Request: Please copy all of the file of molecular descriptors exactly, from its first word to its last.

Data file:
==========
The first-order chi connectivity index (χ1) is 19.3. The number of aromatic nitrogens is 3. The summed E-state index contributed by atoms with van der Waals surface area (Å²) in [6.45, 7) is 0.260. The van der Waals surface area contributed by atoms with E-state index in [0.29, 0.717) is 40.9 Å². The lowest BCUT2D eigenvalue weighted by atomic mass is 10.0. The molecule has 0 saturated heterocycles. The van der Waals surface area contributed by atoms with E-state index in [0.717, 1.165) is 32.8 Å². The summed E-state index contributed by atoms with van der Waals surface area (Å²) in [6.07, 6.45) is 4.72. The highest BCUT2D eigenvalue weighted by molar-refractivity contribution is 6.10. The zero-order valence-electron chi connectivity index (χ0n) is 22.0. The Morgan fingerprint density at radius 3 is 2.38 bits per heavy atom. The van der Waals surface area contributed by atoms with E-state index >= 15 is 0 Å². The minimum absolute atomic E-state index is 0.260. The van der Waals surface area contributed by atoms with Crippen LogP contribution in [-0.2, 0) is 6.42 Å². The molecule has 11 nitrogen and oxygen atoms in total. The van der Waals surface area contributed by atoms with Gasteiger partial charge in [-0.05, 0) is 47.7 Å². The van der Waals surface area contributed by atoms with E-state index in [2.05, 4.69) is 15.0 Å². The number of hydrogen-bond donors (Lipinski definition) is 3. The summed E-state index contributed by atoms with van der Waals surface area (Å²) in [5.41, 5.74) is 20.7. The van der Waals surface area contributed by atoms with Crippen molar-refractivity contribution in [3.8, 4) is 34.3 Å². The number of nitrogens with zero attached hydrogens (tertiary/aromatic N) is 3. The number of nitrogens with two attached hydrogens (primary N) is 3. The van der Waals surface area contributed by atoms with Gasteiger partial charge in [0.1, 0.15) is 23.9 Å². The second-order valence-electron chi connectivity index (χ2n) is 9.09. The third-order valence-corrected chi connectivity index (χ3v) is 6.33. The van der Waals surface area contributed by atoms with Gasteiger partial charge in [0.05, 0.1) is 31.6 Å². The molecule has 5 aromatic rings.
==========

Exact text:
The first-order chi connectivity index (χ1) is 19.3. The number of aromatic nitrogens is 3. The summed E-state index contributed by atoms with van der Waals surface area (Å²) in [6.45, 7) is 0.260. The van der Waals surface area contributed by atoms with E-state index in [0.29, 0.717) is 40.9 Å². The lowest BCUT2D eigenvalue weighted by atomic mass is 10.0. The molecule has 0 saturated heterocycles. The van der Waals surface area contributed by atoms with E-state index in [0.717, 1.165) is 32.8 Å². The summed E-state index contributed by atoms with van der Waals surface area (Å²) in [6.07, 6.45) is 4.72. The highest BCUT2D eigenvalue weighted by molar-refractivity contribution is 6.10. The zero-order valence-electron chi connectivity index (χ0n) is 22.0. The Morgan fingerprint density at radius 3 is 2.38 bits per heavy atom. The van der Waals surface area contributed by atoms with E-state index >= 15 is 0 Å². The minimum absolute atomic E-state index is 0.260. The van der Waals surface area contributed by atoms with Crippen LogP contribution in [-0.2, 0) is 6.42 Å². The molecule has 11 nitrogen and oxygen atoms in total. The van der Waals surface area contributed by atoms with Gasteiger partial charge in [-0.05, 0) is 47.7 Å². The van der Waals surface area contributed by atoms with E-state index in [2.05, 4.69) is 15.0 Å². The number of hydrogen-bond donors (Lipinski definition) is 3. The summed E-state index contributed by atoms with van der Waals surface area (Å²) in [5.41, 5.74) is 20.7. The van der Waals surface area contributed by atoms with Crippen molar-refractivity contribution in [3.8, 4) is 34.3 Å². The number of nitrogens with zero attached hydrogens (tertiary/aromatic N) is 3. The number of nitrogens with two attached hydrogens (primary N) is 3. The van der Waals surface area contributed by atoms with Gasteiger partial charge in [0.1, 0.15) is 23.9 Å². The second-order valence-electron chi connectivity index (χ2n) is 9.09. The third-order valence-corrected chi connectivity index (χ3v) is 6.33. The van der Waals surface area contributed by atoms with Gasteiger partial charge in [0.05, 0.1) is 31.6 Å². The molecule has 5 aromatic rings.